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A water filter removes impurities from water by means of a fine physical barrier, a chemical process or a biological process. Filters cleanse water to different extents for purposes like irrigation, drinking water, aquariums, ponds and swimming pools.
Methods of filtration
Filters use sieving, adsorption, ion exchanges, biological metabolite transfer, and other processes. Unlike a sieve or screen, a filter can remove particles much smaller than the holes through which the water passes.
Water treatment plant filters
Point-of-use filters for home use include granular-activated carbon filters (GAC) used for carbon filtering, metallic alloy filters, microporous ceramic filters, carbon block resin (CBR), microfiltration and ultrafiltration membranes. Some filters use more than one filtration method. An example of this is a multi-barrier system. Jug filters can be used for small quantities of drinking water. Some kettles have built-in filters, primarily to reduce limescale buildup.
Point-of-use microfiltration devices can be directly installed at water outlets (faucets, showers) in order to protect users against Legionella spp., Pseudomonas spp., Nontuberculous mycobacteria, Escherichia coli and other potentially harmful water pathogens by providing a barrier to them and/or minimizing patient exposure.
Portable water filters
Water filters are used by hikers, aid organizations during humanitarian emergencies, and the military. These filters are usually small, portable and lightweight (1-2 pounds/0.5-1.0 kg or less), and usually filter water by working a mechanical hand pump, although some use a siphon drip system to force water through while others are built into water bottles. Dirty water is pumped via a screen-filtered flexible silicon tube through a specialized filter, ending up in a container. These filters work to remove bacteria, protozoa and microbial cysts that can cause disease. Filters may have fine meshes that must be replaced or cleaned, and ceramic water filters must have their outside abraded when they have become clogged with impurities.
Three organizations are accredited by the American National Standards Institute, and each one of them certified products using American National Standard Institute/National Science Foundation standards. Each American National Standards Institute/National Science Foundation standard requires verification of contaminant reduction performance claims, an evaluation of the unit, including its materials and structural integrity, and a review of the product labels and sales literature. Each certifies that home water treatment units meet or exceed National Standard Institute/National Science Foundation and Environmental Protection Agency drinking water standards. American National Standard Institute/National Science Foundation standards are issued in two different sets, one for health concerns (such as removal of specific contaminants (Standard 53, Health Effects) and one for aesthetic concerns (Aesthetic Effects, such as improving taste or appearance of water). Certification from these organizations will specify one or both of these specific standards.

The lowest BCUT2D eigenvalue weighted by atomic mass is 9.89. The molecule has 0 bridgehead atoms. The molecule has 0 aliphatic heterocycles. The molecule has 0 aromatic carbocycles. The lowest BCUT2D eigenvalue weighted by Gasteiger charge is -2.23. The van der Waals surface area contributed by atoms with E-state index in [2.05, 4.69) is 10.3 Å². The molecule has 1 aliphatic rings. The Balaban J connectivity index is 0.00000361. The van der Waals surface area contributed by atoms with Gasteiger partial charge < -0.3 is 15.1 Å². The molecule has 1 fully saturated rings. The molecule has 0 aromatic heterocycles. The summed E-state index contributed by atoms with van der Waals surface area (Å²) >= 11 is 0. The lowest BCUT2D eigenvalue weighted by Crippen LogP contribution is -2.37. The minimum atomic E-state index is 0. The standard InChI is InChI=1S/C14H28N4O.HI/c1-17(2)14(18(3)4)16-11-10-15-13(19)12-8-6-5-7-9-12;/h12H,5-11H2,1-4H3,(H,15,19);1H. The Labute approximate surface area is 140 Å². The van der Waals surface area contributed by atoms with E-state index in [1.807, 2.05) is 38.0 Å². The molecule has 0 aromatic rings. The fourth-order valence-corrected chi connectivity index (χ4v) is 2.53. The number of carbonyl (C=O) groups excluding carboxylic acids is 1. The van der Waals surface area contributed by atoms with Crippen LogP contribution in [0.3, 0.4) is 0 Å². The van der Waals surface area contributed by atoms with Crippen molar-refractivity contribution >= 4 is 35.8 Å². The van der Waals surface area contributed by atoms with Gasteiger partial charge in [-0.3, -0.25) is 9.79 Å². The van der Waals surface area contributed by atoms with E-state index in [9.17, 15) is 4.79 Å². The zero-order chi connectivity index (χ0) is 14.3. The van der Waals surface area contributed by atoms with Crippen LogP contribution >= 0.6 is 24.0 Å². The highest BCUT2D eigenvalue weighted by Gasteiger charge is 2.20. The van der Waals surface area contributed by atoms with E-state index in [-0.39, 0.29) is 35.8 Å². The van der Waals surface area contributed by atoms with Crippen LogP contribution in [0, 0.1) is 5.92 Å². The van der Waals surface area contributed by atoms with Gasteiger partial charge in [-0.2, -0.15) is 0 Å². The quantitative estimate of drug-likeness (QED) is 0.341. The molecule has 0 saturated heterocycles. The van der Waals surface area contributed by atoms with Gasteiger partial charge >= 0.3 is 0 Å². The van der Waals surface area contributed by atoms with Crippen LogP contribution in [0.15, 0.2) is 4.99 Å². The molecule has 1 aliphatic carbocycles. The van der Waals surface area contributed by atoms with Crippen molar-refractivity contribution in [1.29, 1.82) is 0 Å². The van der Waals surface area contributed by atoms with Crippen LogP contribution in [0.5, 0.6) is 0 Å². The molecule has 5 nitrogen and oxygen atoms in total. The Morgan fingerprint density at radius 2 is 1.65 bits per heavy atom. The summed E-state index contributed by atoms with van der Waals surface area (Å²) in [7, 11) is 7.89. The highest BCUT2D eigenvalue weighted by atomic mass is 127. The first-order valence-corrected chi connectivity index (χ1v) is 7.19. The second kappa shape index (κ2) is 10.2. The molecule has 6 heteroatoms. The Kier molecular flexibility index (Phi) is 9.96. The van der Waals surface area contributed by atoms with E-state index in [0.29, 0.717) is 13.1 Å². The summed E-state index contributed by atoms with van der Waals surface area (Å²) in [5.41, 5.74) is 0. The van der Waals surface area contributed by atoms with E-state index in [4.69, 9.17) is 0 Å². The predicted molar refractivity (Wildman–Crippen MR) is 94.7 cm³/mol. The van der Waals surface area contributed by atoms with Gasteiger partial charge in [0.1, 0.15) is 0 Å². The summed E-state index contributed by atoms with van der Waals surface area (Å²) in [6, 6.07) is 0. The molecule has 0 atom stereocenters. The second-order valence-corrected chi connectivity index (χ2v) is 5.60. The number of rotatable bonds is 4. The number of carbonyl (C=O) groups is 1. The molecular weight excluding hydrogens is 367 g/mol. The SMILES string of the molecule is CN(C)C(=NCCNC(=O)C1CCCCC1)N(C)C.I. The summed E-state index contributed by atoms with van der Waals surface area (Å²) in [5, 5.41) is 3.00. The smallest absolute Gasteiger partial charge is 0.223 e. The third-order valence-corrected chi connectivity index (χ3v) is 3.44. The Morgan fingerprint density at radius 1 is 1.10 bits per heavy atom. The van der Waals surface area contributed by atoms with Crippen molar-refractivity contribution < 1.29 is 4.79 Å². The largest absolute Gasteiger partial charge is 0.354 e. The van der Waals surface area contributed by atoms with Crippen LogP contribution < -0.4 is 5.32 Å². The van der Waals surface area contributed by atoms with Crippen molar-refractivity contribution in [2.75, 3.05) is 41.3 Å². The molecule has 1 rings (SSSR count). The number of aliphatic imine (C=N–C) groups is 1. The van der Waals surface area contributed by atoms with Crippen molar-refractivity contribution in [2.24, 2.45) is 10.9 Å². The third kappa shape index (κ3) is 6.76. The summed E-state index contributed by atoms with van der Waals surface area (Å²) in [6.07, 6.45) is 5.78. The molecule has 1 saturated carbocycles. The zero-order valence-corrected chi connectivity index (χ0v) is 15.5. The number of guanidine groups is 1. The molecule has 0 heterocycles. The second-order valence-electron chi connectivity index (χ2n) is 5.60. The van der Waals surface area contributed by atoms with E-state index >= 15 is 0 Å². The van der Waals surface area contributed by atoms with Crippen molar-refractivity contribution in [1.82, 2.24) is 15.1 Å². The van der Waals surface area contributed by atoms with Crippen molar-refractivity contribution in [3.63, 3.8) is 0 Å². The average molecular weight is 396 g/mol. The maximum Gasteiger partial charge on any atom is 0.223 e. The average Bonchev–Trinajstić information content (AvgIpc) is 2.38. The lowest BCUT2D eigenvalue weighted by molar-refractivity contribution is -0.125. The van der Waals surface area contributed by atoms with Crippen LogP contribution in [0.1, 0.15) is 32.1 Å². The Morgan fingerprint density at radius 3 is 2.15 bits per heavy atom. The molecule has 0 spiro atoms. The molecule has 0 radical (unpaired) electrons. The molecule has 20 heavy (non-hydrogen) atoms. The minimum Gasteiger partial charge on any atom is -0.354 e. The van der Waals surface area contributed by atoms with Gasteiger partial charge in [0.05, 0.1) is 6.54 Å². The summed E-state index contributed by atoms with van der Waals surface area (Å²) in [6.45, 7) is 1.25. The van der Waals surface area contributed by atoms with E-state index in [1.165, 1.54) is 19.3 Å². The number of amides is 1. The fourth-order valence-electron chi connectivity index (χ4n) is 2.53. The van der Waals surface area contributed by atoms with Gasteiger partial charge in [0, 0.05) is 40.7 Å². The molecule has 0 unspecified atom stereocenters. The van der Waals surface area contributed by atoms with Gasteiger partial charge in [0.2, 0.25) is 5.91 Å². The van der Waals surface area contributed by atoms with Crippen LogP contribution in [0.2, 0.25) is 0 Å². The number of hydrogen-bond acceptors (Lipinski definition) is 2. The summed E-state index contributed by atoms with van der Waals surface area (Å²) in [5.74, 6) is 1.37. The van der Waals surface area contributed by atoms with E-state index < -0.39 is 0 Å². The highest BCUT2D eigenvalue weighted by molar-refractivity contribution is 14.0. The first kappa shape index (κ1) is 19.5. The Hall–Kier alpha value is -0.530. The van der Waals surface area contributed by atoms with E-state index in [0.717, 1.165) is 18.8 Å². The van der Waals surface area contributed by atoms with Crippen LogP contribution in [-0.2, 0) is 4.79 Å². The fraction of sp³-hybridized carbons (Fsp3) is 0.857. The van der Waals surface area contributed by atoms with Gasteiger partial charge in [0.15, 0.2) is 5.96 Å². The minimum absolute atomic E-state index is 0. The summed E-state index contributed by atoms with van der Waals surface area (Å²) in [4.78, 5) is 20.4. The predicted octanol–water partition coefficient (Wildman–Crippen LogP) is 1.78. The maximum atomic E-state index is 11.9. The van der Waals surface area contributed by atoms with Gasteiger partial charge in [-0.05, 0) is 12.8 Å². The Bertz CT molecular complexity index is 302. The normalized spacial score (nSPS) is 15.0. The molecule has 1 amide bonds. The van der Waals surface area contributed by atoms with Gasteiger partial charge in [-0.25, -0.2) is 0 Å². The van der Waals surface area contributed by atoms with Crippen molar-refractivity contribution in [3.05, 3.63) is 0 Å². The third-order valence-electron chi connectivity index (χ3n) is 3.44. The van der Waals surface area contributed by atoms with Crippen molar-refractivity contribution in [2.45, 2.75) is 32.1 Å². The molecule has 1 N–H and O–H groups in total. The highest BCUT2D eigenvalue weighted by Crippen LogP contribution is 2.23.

NSF International as it is now known started out as the National Sanitation Foundation in 1944 at the University of Michigan School of Public Health.  The NSF's water treatment Device Certification Program requires extensive product testing and unannounced audits of production facilities. One goal of this not for profit organization is to provide assurance to consumers that the water treatment devices they are purchasing meet the design, material,and performance requirements of national standards.
Underwriters Laboratories, Inc., is an independent, accredited testing and certification organization that certifies home water treatment units which meet or exceed EPA and American National Standard Institute/National Science Foundation drinking water standards of contaminant reduction, aesthetic concerns, structural integrity, and materials safety.
Water Quality Association
The Water Quality Association is a trade organization that tests water treatment equipment, and awards its Gold Seal to systems that meet or exceed ANSI/NSF standards for contaminant reduction performance, structural integrity, and materials safety.